The cost of peace

Our anonymous blogger asks why, with so many more pressing challenges facing humanity, conflict remains the most potent spur for innovation?

I am sure that you, like me, have noticed that with conflicts come great engineering advances. Of course it doesn’t have to be outright war, international tensions and aggressive foreign policies both lead governments into bankrolling high end research.

Manned flight, that most apparent of technological barometers, provides plenty of examples. We need only look to the development of the bomber during the Second World War and immediately after for proof. The Avro Lancaster first flew in 1941, the first Vulcan in 1952. The Cold War followed immediately and before the 50’s were done the still born TSR2 was well under way.

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Avro Lancaster: War has long been a spur for innovation

Come the peace though and engineering is seemingly put away in a drawer until humanity once more lurches towards aggression.

I really don’t know why this should be the case. As a nation or a planet we have constantly had the need to address difficult problems, problems where engineers may at the very least help facilitate a solution. Food shortages, global medical emergencies and so forth are a constant in the collective human experience.

Here in Britain today we have two issues that are all too apparent and which may have a common solution; a predicted shortfall in engineers and the creation of an adequate sustainable energy supply.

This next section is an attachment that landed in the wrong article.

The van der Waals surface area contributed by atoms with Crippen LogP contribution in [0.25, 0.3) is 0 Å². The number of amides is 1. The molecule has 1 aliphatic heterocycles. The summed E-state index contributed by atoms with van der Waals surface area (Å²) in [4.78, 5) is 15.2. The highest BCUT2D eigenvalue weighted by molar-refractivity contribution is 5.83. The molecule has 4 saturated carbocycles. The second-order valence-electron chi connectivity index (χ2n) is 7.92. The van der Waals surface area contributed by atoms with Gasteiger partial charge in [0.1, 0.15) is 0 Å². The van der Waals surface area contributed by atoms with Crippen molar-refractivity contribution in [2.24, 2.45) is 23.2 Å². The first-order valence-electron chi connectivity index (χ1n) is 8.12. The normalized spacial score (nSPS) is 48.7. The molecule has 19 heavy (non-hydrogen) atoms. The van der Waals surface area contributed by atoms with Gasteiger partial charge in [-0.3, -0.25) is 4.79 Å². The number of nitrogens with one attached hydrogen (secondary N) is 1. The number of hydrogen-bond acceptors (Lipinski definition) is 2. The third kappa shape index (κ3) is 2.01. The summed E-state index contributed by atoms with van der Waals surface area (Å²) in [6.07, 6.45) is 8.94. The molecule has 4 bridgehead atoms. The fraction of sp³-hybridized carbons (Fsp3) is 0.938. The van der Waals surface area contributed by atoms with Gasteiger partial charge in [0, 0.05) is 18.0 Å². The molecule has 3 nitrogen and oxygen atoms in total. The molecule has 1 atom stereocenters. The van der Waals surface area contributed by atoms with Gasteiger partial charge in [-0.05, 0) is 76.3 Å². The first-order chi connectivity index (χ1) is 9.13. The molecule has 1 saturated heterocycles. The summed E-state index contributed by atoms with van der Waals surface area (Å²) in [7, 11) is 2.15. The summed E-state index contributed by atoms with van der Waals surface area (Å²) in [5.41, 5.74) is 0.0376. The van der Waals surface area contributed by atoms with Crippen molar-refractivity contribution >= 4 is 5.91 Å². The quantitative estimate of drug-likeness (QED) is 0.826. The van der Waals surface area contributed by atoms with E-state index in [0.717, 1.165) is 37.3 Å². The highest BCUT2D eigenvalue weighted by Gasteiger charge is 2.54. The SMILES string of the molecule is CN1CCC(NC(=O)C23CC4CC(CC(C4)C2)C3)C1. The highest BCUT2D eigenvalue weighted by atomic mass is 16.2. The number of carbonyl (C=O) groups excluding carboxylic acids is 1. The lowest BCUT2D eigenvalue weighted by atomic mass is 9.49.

Do we have a concerted programme from the government to provide a long term future solution? Not that I can see. Pollution and energy have been high profile concerns since the 1970’s and yet what developments have there been over the past 40 years? Windmills have sprung up all over the place but from what I read these are mere sticking plasters and sops to public opinion.

There are proclamations and initiatives but none seem to create more than the merest of blips in the public conscience, nor any visible leaps forward. Myriad promising designs come along then seemingly disappear through want of funds or interest. Its not like there wouldn’t be riches to be gained from pursuing sustainable power generation as a national project, and yet there just doesn’t seem to be the will. Where is the dedicated equivalent of an NPL or RAE?

It occurs to me as I sit writing this on 11/11/13 that the best way to honour the dead is to expend the same energy spent arming them in making the world a better place. The end of a war should not only result in the beating of swords into ploughshares but also in the drive to create a much better ploughshare – and to do so in the memory of those who have fallen.